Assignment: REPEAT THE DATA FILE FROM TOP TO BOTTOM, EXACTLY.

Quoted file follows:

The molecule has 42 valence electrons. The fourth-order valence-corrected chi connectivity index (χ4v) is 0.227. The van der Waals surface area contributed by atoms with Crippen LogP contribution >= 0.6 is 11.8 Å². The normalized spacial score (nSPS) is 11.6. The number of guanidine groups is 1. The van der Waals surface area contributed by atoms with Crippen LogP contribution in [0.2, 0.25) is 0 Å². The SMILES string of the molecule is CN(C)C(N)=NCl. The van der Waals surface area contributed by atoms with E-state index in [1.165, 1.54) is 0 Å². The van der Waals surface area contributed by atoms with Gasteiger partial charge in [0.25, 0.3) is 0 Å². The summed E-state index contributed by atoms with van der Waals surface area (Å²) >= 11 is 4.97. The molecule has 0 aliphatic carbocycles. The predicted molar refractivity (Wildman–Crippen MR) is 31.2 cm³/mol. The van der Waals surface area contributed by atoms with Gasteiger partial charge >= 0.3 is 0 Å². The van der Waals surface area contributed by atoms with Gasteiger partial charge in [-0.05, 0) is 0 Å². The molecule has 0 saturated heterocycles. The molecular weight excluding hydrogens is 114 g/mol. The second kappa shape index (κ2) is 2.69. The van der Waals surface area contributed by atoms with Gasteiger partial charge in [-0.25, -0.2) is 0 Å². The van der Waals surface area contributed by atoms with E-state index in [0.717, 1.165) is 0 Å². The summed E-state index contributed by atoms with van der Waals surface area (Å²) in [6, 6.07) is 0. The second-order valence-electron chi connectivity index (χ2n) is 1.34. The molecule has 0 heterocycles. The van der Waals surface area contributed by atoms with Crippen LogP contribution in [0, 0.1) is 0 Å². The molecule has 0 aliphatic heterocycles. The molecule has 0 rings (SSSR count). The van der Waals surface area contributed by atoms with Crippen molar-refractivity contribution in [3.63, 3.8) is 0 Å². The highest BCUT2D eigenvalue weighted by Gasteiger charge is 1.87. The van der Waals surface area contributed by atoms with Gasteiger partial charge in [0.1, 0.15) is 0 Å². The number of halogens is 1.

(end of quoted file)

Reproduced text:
The molecule has 42 valence electrons. The fourth-order valence-corrected chi connectivity index (χ4v) is 0.227. The van der Waals surface area contributed by atoms with Crippen LogP contribution >= 0.6 is 11.8 Å². The normalized spacial score (nSPS) is 11.6. The number of guanidine groups is 1. The van der Waals surface area contributed by atoms with Crippen LogP contribution in [0.2, 0.25) is 0 Å². The SMILES string of the molecule is CN(C)C(N)=NCl. The van der Waals surface area contributed by atoms with E-state index in [1.165, 1.54) is 0 Å². The van der Waals surface area contributed by atoms with Gasteiger partial charge in [0.25, 0.3) is 0 Å². The summed E-state index contributed by atoms with van der Waals surface area (Å²) >= 11 is 4.97. The molecule has 0 aliphatic carbocycles. The predicted molar refractivity (Wildman–Crippen MR) is 31.2 cm³/mol. The van der Waals surface area contributed by atoms with Gasteiger partial charge >= 0.3 is 0 Å². The van der Waals surface area contributed by atoms with Gasteiger partial charge in [-0.05, 0) is 0 Å². The molecule has 0 saturated heterocycles. The molecular weight excluding hydrogens is 114 g/mol. The second kappa shape index (κ2) is 2.69. The van der Waals surface area contributed by atoms with Gasteiger partial charge in [-0.25, -0.2) is 0 Å². The van der Waals surface area contributed by atoms with E-state index in [0.717, 1.165) is 0 Å². The summed E-state index contributed by atoms with van der Waals surface area (Å²) in [6, 6.07) is 0. The second-order valence-electron chi connectivity index (χ2n) is 1.34. The molecule has 0 heterocycles. The van der Waals surface area contributed by atoms with Crippen LogP contribution in [0, 0.1) is 0 Å². The molecule has 0 aliphatic heterocycles. The molecule has 0 rings (SSSR count). The van der Waals surface area contributed by atoms with Crippen molar-refractivity contribution in [3.63, 3.8) is 0 Å². The highest BCUT2D eigenvalue weighted by Gasteiger charge is 1.87. The van der Waals surface area contributed by atoms with Gasteiger partial charge in [0.1, 0.15) is 0 Å². The number of halogens is 1.